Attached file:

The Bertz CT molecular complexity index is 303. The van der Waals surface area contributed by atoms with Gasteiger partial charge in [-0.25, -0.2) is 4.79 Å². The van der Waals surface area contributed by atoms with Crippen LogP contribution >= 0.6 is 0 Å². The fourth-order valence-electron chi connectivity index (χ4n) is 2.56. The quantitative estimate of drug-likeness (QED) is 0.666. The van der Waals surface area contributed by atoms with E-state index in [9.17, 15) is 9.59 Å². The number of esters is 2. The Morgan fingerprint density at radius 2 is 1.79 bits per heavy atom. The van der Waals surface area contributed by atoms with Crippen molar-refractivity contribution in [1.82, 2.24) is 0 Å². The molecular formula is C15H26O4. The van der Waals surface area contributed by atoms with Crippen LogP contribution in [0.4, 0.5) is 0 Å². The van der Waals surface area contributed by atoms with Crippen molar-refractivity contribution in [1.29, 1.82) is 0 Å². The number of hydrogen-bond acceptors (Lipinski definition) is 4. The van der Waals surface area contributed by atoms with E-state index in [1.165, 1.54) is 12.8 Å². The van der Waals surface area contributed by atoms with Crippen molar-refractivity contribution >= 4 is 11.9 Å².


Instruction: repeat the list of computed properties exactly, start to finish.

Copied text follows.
The Bertz CT molecular complexity index is 303. The van der Waals surface area contributed by atoms with Gasteiger partial charge in [-0.25, -0.2) is 4.79 Å². The van der Waals surface area contributed by atoms with Crippen LogP contribution >= 0.6 is 0 Å². The fourth-order valence-electron chi connectivity index (χ4n) is 2.56. The quantitative estimate of drug-likeness (QED) is 0.666. The van der Waals surface area contributed by atoms with E-state index in [9.17, 15) is 9.59 Å². The number of esters is 2. The Morgan fingerprint density at radius 2 is 1.79 bits per heavy atom. The van der Waals surface area contributed by atoms with Crippen molar-refractivity contribution in [1.82, 2.24) is 0 Å². The molecular formula is C15H26O4. The van der Waals surface area contributed by atoms with Crippen LogP contribution in [0.4, 0.5) is 0 Å². The van der Waals surface area contributed by atoms with Crippen molar-refractivity contribution in [1.29, 1.82) is 0 Å². The number of hydrogen-bond acceptors (Lipinski definition) is 4. The van der Waals surface area contributed by atoms with E-state index in [1.165, 1.54) is 12.8 Å². The van der Waals surface area contributed by atoms with Crippen molar-refractivity contribution >= 4 is 11.9 Å².